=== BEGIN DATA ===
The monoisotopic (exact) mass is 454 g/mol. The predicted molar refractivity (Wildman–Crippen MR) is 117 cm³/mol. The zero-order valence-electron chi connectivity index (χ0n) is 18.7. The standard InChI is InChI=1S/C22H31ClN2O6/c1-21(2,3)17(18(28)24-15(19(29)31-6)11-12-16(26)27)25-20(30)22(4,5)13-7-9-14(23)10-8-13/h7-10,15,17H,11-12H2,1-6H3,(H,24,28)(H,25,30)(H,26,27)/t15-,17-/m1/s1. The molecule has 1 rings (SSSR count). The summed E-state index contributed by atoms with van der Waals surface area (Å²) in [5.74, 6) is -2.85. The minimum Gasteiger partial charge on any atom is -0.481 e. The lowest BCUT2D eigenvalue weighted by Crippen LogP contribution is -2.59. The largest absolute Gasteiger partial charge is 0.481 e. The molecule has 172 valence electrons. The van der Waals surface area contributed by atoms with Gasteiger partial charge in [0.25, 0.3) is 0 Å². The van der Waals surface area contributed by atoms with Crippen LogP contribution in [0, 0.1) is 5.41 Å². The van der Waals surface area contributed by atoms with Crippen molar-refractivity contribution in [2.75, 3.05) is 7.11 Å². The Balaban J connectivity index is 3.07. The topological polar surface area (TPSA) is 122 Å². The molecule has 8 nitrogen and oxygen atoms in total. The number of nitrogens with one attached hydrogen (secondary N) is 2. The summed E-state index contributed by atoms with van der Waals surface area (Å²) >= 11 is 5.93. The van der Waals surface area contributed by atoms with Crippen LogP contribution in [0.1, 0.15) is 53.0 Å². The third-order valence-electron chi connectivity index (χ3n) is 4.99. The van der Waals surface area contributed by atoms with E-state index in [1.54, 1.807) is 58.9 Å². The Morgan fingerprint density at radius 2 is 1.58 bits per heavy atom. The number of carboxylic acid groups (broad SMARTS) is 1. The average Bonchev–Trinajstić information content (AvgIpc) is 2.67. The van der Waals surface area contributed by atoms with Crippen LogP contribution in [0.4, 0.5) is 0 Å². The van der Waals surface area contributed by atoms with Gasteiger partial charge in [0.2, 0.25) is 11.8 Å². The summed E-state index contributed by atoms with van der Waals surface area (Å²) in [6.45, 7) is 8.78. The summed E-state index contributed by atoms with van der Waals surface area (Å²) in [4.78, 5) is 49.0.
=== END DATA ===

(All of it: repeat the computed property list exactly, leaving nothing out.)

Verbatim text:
The monoisotopic (exact) mass is 454 g/mol. The predicted molar refractivity (Wildman–Crippen MR) is 117 cm³/mol. The zero-order valence-electron chi connectivity index (χ0n) is 18.7. The standard InChI is InChI=1S/C22H31ClN2O6/c1-21(2,3)17(18(28)24-15(19(29)31-6)11-12-16(26)27)25-20(30)22(4,5)13-7-9-14(23)10-8-13/h7-10,15,17H,11-12H2,1-6H3,(H,24,28)(H,25,30)(H,26,27)/t15-,17-/m1/s1. The molecule has 1 rings (SSSR count). The summed E-state index contributed by atoms with van der Waals surface area (Å²) in [5.74, 6) is -2.85. The minimum Gasteiger partial charge on any atom is -0.481 e. The lowest BCUT2D eigenvalue weighted by Crippen LogP contribution is -2.59. The largest absolute Gasteiger partial charge is 0.481 e. The molecule has 172 valence electrons. The van der Waals surface area contributed by atoms with Gasteiger partial charge in [0.25, 0.3) is 0 Å². The van der Waals surface area contributed by atoms with Crippen LogP contribution in [0, 0.1) is 5.41 Å². The van der Waals surface area contributed by atoms with Crippen molar-refractivity contribution in [2.75, 3.05) is 7.11 Å². The Balaban J connectivity index is 3.07. The topological polar surface area (TPSA) is 122 Å². The molecule has 8 nitrogen and oxygen atoms in total. The number of nitrogens with one attached hydrogen (secondary N) is 2. The summed E-state index contributed by atoms with van der Waals surface area (Å²) >= 11 is 5.93. The van der Waals surface area contributed by atoms with Crippen LogP contribution in [0.1, 0.15) is 53.0 Å². The third-order valence-electron chi connectivity index (χ3n) is 4.99. The van der Waals surface area contributed by atoms with E-state index in [1.54, 1.807) is 58.9 Å². The Morgan fingerprint density at radius 2 is 1.58 bits per heavy atom. The number of carboxylic acid groups (broad SMARTS) is 1. The average Bonchev–Trinajstić information content (AvgIpc) is 2.67. The van der Waals surface area contributed by atoms with Crippen LogP contribution in [0.4, 0.5) is 0 Å². The van der Waals surface area contributed by atoms with Gasteiger partial charge in [0.2, 0.25) is 11.8 Å². The summed E-state index contributed by atoms with van der Waals surface area (Å²) in [6.45, 7) is 8.78. The summed E-state index contributed by atoms with van der Waals surface area (Å²) in [4.78, 5) is 49.0.